My buddies at the oh-so-unbiased Wall Street Journal are doing their level best to fan the flames of outrage over the admittedly far - FAR - from perfect health care reform bill. Well, well, well. Big surprise. Typical left wing propaganda from the Murdoch-owned paper (we all know Rupert is a commie pinko given the well known liberal leanings of his Fox News).
Venture deeper down into the dark and damp ink stains of this piece and you'll trip over still more "minor details" explaining that a couple would pay more only if their combined income serves to push them over the poverty line. Well, that's not fair but alas tends to be the way things often work (in government and private sector alike). The article doesn't - but should - add that those exchanges are not even an option for these same couples currently. Today, married or single, these fine folks would be paying quite a bit more for private insurance - more even than the "more" WSJ is up in arms about - or live with none at all. But why let the truth get in the way of a good headline?
In my opinion the health care bill in the form that most probably will be signed into law will contain some good but a shitload of bad along for the ride. Almost all the badness can be divided into two steaming piles:
- The compromises to the right made to appease the fear mongers and gain at least limited Republican support (of which none was provided in the end).
- State-specific pork that often has little or nothing to do with health care reform but was nonetheless stuffed into the bill in typical beltway fashion. It's the manifestation of the tax-and-spend stereotype aimed (often rightly) at liberal members of Congress but which is in fact practiced by both sides in an institutionalized manner that - God please - shouldn't outta be there but will very likely never go away.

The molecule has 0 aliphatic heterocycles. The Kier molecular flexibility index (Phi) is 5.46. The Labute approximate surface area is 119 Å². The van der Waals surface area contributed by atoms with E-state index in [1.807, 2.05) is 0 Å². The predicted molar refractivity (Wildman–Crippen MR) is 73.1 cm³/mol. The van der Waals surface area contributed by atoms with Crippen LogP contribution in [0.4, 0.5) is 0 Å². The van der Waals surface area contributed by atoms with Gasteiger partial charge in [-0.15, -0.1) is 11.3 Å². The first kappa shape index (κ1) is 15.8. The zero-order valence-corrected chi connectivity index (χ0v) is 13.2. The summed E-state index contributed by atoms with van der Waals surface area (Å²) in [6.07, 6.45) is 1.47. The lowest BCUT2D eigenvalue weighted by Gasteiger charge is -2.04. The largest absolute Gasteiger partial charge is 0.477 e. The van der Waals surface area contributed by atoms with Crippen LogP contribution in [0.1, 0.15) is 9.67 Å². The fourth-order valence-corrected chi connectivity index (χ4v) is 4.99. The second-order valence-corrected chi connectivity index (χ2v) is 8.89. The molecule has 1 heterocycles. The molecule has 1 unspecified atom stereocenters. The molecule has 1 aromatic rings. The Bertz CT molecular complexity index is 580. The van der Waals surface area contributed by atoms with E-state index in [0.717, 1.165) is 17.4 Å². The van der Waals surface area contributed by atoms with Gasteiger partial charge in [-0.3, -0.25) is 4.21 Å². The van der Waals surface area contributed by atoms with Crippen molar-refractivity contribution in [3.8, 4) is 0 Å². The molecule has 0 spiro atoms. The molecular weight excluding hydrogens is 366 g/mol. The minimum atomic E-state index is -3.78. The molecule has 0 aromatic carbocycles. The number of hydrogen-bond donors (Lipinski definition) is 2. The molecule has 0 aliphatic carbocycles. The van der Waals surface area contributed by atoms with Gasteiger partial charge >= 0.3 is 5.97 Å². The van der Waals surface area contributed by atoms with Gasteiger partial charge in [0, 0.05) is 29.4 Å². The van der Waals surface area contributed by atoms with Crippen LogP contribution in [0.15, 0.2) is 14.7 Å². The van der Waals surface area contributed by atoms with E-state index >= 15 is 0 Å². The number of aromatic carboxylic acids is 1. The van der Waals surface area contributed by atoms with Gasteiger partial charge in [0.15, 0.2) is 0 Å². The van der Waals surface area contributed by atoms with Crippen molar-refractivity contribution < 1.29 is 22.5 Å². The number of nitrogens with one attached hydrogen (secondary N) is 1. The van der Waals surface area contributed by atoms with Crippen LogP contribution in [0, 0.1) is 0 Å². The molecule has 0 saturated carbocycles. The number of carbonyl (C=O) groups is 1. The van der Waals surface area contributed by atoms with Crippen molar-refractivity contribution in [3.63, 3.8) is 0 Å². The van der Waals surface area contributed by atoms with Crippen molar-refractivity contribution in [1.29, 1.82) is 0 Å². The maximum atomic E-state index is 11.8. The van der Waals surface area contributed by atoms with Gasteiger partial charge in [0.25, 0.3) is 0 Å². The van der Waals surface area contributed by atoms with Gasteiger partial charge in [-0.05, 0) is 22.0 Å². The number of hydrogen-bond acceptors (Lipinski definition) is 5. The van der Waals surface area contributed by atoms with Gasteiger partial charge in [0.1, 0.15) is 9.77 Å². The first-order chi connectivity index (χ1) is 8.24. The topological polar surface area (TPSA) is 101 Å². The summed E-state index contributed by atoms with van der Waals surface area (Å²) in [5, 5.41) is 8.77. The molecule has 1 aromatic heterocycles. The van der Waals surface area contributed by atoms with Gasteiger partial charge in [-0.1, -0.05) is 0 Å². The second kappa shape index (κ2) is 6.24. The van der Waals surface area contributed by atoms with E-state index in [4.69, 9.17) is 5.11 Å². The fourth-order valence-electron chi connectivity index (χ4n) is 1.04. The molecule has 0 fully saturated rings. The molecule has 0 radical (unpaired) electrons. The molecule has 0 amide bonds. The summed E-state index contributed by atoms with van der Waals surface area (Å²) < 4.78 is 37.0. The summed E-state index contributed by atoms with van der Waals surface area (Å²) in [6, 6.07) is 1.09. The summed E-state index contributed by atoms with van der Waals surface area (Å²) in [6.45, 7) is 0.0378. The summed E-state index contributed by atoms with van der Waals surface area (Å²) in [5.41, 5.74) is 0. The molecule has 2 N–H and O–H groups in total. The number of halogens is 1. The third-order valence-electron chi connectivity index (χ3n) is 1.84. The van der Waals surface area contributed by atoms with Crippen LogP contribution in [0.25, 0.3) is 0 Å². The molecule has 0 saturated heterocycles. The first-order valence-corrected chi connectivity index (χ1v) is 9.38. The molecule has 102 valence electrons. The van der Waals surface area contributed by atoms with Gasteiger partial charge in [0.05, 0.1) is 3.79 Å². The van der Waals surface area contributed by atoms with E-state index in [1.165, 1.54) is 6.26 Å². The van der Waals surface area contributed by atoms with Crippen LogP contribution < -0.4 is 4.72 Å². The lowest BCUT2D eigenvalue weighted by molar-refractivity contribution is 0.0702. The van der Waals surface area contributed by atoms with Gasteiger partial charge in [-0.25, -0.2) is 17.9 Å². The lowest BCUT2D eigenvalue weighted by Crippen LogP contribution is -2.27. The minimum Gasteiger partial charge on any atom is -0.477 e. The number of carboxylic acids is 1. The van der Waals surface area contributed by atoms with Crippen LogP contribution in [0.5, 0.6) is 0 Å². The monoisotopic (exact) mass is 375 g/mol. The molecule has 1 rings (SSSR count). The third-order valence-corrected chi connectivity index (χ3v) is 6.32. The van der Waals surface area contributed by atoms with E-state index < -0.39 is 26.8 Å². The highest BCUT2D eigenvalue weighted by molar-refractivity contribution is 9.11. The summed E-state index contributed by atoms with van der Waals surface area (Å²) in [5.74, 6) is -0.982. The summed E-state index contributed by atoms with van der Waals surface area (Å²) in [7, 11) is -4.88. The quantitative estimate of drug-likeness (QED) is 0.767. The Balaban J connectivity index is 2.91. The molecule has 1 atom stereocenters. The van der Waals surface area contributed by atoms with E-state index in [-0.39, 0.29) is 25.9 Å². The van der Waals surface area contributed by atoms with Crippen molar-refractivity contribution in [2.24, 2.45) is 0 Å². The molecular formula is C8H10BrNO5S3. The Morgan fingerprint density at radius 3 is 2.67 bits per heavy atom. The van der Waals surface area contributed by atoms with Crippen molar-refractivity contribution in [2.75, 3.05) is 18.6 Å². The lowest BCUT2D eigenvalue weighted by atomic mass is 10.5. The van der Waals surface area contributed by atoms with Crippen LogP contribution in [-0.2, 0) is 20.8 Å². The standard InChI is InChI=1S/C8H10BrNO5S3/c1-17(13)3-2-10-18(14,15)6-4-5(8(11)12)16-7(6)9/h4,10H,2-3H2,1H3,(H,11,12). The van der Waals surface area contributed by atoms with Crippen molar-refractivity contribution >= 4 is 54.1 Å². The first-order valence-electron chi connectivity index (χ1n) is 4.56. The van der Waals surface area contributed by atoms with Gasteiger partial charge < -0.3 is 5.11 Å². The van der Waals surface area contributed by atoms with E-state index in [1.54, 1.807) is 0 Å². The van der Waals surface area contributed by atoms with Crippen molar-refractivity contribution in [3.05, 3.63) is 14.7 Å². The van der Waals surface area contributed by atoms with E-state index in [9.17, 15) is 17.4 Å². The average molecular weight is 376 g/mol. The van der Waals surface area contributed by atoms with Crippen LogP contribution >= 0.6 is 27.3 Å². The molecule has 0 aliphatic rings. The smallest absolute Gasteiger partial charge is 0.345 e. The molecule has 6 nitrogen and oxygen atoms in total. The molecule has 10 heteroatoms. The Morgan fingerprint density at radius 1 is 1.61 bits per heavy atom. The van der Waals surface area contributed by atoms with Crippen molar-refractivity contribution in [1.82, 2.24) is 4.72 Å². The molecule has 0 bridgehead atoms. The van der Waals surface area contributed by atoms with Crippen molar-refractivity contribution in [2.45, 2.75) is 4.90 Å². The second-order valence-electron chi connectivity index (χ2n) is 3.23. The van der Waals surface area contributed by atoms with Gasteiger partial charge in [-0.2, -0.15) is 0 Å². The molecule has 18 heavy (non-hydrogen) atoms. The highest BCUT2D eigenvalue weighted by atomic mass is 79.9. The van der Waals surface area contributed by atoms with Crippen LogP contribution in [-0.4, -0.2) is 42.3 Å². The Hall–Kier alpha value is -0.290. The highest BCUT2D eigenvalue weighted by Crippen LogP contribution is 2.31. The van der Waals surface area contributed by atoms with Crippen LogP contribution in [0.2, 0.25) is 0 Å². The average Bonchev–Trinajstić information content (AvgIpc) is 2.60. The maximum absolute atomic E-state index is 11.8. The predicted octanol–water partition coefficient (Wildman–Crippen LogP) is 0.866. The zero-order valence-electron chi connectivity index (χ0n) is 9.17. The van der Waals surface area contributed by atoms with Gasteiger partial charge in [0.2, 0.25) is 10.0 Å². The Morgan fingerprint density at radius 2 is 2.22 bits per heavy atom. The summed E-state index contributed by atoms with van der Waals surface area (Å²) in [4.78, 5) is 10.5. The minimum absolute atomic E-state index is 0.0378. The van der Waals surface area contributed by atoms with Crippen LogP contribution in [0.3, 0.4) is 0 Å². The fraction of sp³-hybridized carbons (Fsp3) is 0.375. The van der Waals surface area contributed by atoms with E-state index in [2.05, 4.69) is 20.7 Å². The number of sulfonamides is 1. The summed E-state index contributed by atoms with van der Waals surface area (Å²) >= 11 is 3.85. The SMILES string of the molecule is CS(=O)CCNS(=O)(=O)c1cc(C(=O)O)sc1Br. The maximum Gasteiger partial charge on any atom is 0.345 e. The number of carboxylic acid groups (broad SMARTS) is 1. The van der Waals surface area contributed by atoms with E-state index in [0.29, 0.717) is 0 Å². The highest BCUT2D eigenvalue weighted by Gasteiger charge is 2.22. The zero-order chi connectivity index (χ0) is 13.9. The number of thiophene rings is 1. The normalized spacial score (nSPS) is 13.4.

- Strong enough provisions to ensure private insurance companies don't jack their rates up out of fear they'll lose customers
- Strong enough provisions to ensure people who can afford private insurance pay for it rather than latching onto the government dole. Or rather I should say the government supplemented dole, since the public option was removed out of misguided fear over impending socialism, death panel hokey and whatnot - this will be the death rattle of the bill probably.
Dating the Metal
Seems the geeks in the lab have knocked out a bang-up next generation companion for those who cannot - or prefer not to - connect with a real-life sweetheart. This isn't your father's blow-up doll, gang: it's fully electronic and comes with customizable personality in addition to the usual "bells and whistles" (and whips and chains, if you like). Mmmmm. For those saavy investors, this might well be the next big thing: the electronic pimp industry. Get in on the ground floor. Never under estimate the number of lonely and social awkward people there are out there or the fact that these qualities are often proportional to the disposable income these folks have at the ready, just looking for a Roxxxy the Sexbot (or Wild Wendy, Mature Martha, Frigid Farrah and S&M Susan - get 'em while supplies last).
Sista Sarah goes Foxtrotting
Dull Eyed Lady of the Ice Land (apologies to Sara Dylan) signs on with Fox News as their sort of roving (rogueing?) commentator and the defacto Poet Laureate for the network. Though sadly no sign her interpreter Bill Shatner will be enlisted by Fox to jazzercise her sonnets like he's done so successfully in the past, putting a beat to her tweets. Pity. Perhaps he'll freelance as he's been known to do. I look forward to the work. From both of them. And now Tina will have plenty of television footage in the years to come when she will no doubt dust off the glasses 'n goofy smile and sashay forth back onto the SNL stage for the cameos we so loved last fall.
I swore I'd clam up until Friday and so now I will (unless I can't and then I won't). I figure this post has enough vitriol, bombast, smarmy sarcasm and commie-pinko socialist broadsides to piss just about everyone off in one way or another. If so, well then my work here is done.